2008-01-30

The MacBook Air, 3G and the Internet

I've been reading a lot about how Apple "screwed up" the MacBook Air because it didn't include a "3G mobile phone modem".

The idea that Apple should have included a 3G chipset is, of course, stupid.

Just about every modern 3G handset out there can operate as a 3G modem for wireless internet. A handset can be connected to the MacBook Air via either USB or Bluetooth, automatically giving any Mac full wireless internet capabilities - over the cell phone network, without WiFi.

So what are the pundits talking about? They're talking about the purpose built modem plans and cards that are sold by the mobile service providers. Of course, these cards exist just because many older laptops didn't have bluetooth. These purpose-built 3G cards are effectively obsolete. These power-hungry, service-dependent cards are still being sold because they work adequately well with old computers. But given modern handsets and bluetooth, the old cards won't be around much longer.

So, why are the pundits still talking about baking a 3G interface into the MacBook Air? Because they either own one of these cards, or they think these cards are "cool". But what they don't realize is that they're obsolete technology.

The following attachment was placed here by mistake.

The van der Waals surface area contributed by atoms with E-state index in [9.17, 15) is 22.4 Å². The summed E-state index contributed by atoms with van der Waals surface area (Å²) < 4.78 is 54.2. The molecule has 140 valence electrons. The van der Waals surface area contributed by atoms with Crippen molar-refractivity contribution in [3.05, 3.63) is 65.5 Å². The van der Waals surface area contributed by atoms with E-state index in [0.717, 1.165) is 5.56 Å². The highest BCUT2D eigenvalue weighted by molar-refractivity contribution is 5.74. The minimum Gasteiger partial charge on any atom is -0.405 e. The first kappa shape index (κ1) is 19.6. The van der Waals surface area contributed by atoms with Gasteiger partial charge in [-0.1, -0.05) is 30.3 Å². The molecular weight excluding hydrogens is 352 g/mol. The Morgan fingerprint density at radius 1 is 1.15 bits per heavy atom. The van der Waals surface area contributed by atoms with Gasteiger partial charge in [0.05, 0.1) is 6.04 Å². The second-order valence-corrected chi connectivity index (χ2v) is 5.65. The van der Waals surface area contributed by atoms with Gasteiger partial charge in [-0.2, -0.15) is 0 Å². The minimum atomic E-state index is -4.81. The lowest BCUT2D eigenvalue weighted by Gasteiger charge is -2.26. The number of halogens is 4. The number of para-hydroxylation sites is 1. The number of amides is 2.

2008-01-21

MacBook Air features in the MacBook Pro?

Now that the MacBook Air has been revealed, many are curious about what's next.

The MacBook and the Mac Mini continue to be lower-cost winners for Apple and their customers. It isn't costing Apple much to keep these designs around, and they continue to sell well. I don't suspect that Apple will substantially change these machines until Intel releases a compelling alternative to the Core 2 Duo platform.

The MacBook Pro is also a winner, but its basic design has been around since about 2003. I suspect that the MacBook Pro will have a substantial redesign in mid-to-late 2008.

Does the MacBook Air reveal the roadmap for the Pro?

It's time for an update, and Apple's recent products should give us a hint of where its going: Thin and Gorgeous.

Apple's most recent new products, the Nano, Touch, and Air, all follow that attractive theme. Products that don't fit that mold are clearly yesterday's designs. Apple's flagship notebook line no longer fits the future.

The MacBook Pro is a pretty device, but now it's boxy and dated. But it remains quite capable: a recent report concluded that the MacBook Pro runs Vista faster than any other notebook.

How Apple could update the MacBook Pro line is fairly clear: The new Core 2 chipset used in the Air requires less space, less power, and less cooling. Using this class of chipset in the Pro series will permit it to be substantially smaller. I expect a 15" and a 17" Pro that is substantially thinner and lighter than the current series. Being a "Pro", I expect Apple to retain all of the ports and features of the Pro series. Except one....